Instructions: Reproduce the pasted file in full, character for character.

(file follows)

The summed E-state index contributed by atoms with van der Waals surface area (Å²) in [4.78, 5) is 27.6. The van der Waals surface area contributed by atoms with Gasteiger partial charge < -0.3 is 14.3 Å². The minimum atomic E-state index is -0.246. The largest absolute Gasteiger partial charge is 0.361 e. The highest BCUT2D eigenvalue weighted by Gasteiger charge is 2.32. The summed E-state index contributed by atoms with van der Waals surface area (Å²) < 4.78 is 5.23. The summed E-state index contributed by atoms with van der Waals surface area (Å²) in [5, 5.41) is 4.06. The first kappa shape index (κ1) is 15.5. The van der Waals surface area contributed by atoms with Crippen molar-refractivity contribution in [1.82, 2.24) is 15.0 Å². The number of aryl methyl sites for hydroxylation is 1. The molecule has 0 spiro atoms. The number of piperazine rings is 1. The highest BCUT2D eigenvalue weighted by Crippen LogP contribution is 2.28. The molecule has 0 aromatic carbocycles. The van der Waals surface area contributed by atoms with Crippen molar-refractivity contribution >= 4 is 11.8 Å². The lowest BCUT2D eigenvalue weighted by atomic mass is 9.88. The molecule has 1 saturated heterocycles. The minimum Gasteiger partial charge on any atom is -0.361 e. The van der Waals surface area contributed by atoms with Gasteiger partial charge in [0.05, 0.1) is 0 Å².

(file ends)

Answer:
The summed E-state index contributed by atoms with van der Waals surface area (Å²) in [4.78, 5) is 27.6. The van der Waals surface area contributed by atoms with Gasteiger partial charge < -0.3 is 14.3 Å². The minimum atomic E-state index is -0.246. The largest absolute Gasteiger partial charge is 0.361 e. The highest BCUT2D eigenvalue weighted by Gasteiger charge is 2.32. The summed E-state index contributed by atoms with van der Waals surface area (Å²) < 4.78 is 5.23. The summed E-state index contributed by atoms with van der Waals surface area (Å²) in [5, 5.41) is 4.06. The first kappa shape index (κ1) is 15.5. The van der Waals surface area contributed by atoms with Crippen molar-refractivity contribution in [1.82, 2.24) is 15.0 Å². The number of aryl methyl sites for hydroxylation is 1. The molecule has 0 spiro atoms. The number of piperazine rings is 1. The highest BCUT2D eigenvalue weighted by Crippen LogP contribution is 2.28. The molecule has 0 aromatic carbocycles. The van der Waals surface area contributed by atoms with Crippen molar-refractivity contribution >= 4 is 11.8 Å². The lowest BCUT2D eigenvalue weighted by atomic mass is 9.88. The molecule has 1 saturated heterocycles. The minimum Gasteiger partial charge on any atom is -0.361 e. The van der Waals surface area contributed by atoms with Gasteiger partial charge in [0.05, 0.1) is 0 Å².